Sunday, October 30, 2011

Blessed Are The Peacemakers



Chantal Hebert writes in today's Toronto Star that, while the growing list of NDP candidates "has all the makings of a decent future NDP cabinet, it has few of the trimmings that project strong leadership." However, after the party chooses a leader -- Gerry Caplan writes in The Globe -- the party's success will depend on how successfully he or she makes peace within the ranks:

The leadership process makes conflict almost inevitable and deeply divides the party. In politics, a party leader is a big deal. If you decide to run it’s because you’ve come to believe you’re the best person for the job. From there it’s a short hop, skip and jump to being convinced you’re the only person for the job, indeed the indispensable one. Soon you have not a soupcon of doubt that if anyone else won it would be a disaster of irreparable, epic proportions.

As the campaign goes on, and especially when the candidates are forced to meet repeatedly in debate – listening for the hundredth time to each other’s tedious gags, spin lines, talking points, personal stories, promises, banalities – their animosity, even contempt, for each other steadily grows. Only the potential need for a second-ballot deal prevents a public eruption. When the losers are forced to line up behind the victor after the final ballot, you can be sure they’ve been strip-searched for hidden weapons.

Politics makes strange bedfellows. Therefore, opportunism is the name of the game:

the bitter antagonists [are] obliged to work together or the winner choos[es] the loser as a lieutenant, as in Mulroney-Clark, Chr├ętien-Martin, JFK-LBJ, Obama-Clinton, Ignatieff-Rae. The high profile Romney-Perry fiasco has yet to play itself out of course, but it does seem likely one will punch the other’s lights out on national TV one night, a fitting climax indeed.

But if acrimony is the lasting legacy of the race -- as was the case with Mr. Chretien and Mr. Martin -- the party can destroy itself from within. Jack Layton wanted his legacy to be a country which could rise above its bitter partisan divisions. The race for the leadership of his party will demonstrate if those who wish to succeed him have taken that legacy to heart. The NDP's success will be depend on what kind of peacemaker it elects.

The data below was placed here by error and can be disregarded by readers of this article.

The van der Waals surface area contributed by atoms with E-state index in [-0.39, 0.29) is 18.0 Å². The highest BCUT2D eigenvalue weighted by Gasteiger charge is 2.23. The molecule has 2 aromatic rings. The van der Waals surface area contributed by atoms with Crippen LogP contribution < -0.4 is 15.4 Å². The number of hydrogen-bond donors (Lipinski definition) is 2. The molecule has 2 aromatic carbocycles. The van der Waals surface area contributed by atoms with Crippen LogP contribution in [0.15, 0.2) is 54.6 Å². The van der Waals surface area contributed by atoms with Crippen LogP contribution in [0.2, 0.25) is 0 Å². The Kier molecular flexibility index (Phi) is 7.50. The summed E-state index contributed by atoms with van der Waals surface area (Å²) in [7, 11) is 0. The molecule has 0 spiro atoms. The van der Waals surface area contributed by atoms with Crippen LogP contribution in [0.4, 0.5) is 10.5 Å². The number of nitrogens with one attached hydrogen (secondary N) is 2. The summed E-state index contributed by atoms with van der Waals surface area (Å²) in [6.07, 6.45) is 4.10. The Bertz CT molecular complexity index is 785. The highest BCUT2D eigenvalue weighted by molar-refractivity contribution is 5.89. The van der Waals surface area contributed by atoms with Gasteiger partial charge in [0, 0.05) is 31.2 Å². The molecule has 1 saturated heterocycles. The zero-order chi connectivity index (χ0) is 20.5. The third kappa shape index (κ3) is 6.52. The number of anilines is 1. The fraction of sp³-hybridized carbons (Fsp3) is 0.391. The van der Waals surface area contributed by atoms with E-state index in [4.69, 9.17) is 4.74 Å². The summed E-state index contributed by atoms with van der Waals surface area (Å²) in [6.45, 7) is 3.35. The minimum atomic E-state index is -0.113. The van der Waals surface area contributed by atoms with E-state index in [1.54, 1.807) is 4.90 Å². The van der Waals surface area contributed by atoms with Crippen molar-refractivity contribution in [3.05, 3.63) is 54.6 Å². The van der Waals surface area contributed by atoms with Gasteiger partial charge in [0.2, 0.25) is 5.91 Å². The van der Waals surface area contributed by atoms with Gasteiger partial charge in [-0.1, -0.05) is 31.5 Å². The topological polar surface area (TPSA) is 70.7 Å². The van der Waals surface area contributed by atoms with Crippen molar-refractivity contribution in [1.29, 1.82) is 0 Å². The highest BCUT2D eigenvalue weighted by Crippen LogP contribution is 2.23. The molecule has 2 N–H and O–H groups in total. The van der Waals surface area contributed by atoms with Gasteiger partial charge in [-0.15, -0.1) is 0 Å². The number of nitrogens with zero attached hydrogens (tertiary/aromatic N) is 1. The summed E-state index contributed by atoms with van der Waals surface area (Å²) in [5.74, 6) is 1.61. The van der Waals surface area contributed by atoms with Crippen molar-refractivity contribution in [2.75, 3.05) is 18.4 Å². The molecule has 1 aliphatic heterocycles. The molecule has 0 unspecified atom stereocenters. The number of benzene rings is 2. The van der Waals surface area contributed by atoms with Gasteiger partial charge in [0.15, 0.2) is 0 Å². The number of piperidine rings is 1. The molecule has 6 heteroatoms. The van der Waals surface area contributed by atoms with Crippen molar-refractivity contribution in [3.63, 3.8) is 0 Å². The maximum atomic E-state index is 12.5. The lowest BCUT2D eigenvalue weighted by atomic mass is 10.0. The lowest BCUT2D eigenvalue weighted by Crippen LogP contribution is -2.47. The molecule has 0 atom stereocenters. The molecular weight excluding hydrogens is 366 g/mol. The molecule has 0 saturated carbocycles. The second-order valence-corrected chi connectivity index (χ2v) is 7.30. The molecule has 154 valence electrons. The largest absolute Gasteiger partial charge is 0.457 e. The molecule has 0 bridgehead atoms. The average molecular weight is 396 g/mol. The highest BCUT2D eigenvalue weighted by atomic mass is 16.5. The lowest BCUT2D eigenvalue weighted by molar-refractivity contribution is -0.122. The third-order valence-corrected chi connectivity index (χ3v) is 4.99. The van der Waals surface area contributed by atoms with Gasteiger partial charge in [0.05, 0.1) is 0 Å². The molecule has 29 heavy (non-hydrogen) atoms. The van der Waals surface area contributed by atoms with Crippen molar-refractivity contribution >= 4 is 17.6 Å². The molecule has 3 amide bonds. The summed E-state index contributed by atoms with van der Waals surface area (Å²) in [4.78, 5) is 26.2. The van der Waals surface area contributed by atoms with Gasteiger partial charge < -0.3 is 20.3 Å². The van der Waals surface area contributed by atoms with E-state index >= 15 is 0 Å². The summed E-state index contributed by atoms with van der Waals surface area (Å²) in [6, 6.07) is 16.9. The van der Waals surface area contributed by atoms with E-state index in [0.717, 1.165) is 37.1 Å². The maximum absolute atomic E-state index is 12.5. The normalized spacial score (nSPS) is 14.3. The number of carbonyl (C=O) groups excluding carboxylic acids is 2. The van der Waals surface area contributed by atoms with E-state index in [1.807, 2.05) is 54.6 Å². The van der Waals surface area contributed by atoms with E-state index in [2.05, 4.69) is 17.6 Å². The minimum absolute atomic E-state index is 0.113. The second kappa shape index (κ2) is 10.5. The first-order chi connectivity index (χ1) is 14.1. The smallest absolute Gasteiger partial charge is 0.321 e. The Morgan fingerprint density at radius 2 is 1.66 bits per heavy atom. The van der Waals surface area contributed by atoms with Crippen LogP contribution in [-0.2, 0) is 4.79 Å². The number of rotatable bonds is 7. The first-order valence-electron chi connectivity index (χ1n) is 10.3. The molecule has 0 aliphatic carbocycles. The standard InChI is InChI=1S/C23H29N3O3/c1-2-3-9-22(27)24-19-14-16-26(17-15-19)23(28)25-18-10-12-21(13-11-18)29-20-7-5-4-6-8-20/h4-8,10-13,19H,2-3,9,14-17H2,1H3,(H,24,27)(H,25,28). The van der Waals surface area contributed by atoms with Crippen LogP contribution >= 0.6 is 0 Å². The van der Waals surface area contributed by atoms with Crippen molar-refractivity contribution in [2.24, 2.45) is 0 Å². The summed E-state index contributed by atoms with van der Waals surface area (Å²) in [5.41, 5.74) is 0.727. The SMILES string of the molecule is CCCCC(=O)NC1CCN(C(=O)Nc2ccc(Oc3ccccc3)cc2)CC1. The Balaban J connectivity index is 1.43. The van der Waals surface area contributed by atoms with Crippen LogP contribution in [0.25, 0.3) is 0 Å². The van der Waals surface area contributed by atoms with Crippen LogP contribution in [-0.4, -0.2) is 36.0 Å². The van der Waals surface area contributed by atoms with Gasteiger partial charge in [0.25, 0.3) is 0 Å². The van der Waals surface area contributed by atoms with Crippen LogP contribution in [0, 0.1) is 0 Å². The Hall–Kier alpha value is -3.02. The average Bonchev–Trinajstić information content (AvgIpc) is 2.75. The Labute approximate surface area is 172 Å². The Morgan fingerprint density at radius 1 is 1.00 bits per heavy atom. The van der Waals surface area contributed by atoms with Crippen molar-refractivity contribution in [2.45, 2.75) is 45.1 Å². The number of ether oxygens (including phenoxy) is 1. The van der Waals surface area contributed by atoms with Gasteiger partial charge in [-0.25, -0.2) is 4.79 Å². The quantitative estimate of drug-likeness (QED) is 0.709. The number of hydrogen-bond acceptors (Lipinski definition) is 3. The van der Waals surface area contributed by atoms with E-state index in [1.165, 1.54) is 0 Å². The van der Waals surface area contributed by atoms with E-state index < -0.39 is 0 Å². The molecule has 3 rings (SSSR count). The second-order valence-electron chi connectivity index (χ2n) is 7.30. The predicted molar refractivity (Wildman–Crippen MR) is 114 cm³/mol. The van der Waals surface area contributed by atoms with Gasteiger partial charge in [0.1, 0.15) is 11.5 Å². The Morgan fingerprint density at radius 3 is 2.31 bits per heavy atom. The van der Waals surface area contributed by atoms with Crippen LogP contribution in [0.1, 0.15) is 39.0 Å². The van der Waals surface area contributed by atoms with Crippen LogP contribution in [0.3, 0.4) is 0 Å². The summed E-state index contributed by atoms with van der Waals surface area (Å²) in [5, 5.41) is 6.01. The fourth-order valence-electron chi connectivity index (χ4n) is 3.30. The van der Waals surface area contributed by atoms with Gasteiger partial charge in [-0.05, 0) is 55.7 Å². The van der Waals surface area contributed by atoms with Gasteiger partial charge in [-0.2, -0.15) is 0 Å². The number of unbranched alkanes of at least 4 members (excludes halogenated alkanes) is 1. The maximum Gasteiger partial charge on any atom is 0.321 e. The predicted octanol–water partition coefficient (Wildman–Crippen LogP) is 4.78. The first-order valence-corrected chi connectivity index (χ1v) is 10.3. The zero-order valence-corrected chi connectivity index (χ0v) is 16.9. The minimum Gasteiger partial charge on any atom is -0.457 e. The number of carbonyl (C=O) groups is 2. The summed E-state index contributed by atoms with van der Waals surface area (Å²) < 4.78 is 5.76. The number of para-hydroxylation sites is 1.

4 comments:

kirbycairo said...

People throw around terms like "strong leadership" but it is never clear exactly what that means or to what degree such things matters. History is a very strange thing. Sometime it seems to favor a ruthless and powerful leader like Napoleon, and at other times peaceful and conciliatory leaders. We don't need an "objectively" strong leader at any given time we just need the right one. Harper's autocratic style has worked for him for a while, and there will come a time when it won't work for him or others anymore. At the end of a long period of Harper, people might just be looking for a much warmer figure who can reach out to others, and there are a number of NDP leadership candidates that can live up to that. Nathan Cullen, Romeo Saganash, and as of today Robert Chisholm.

I think that many political commentators can't see the big picture because they are so steeped in the day to day battle of party politics. But the truth is that the left everywhere is struggling to reinvent itself with a new kind of politics. We know the real failure of leftwing movements that adopted the political style of our enemies and we need to find a new way of doing things. But we have to reinvent ourselves in the face of a rightwing that is more ruthless and Machiavellian than ever. It is a difficult dilemma but one from which we can not turn away. That is why we need to look to people like Cullen or Saganash, because they represent the strength not of "power" but of solidarity.

janfromthebruce said...

I agree with that summation. Jack legacy instills that it not be a war or create division.

Owen Gray said...

At present, I have no favourite among the announced candidates, Kirby. At one time, I thought Thomas Mulcair's Quebec roots would serve him well as leader.

But, upon reflection, I don't think he's the kind of peacemaker the party needs.

All I know for sure is that any leader of a Canadian political party these days has to be fluently bilingual.

I understand that five of the candidates meet that qualification. We'll see who emerges.

Owen Gray said...

You're right, Jan. If these folks are to remain true to Jack's legacy, they are going to have to come together for much better reasons than sheer opportunism.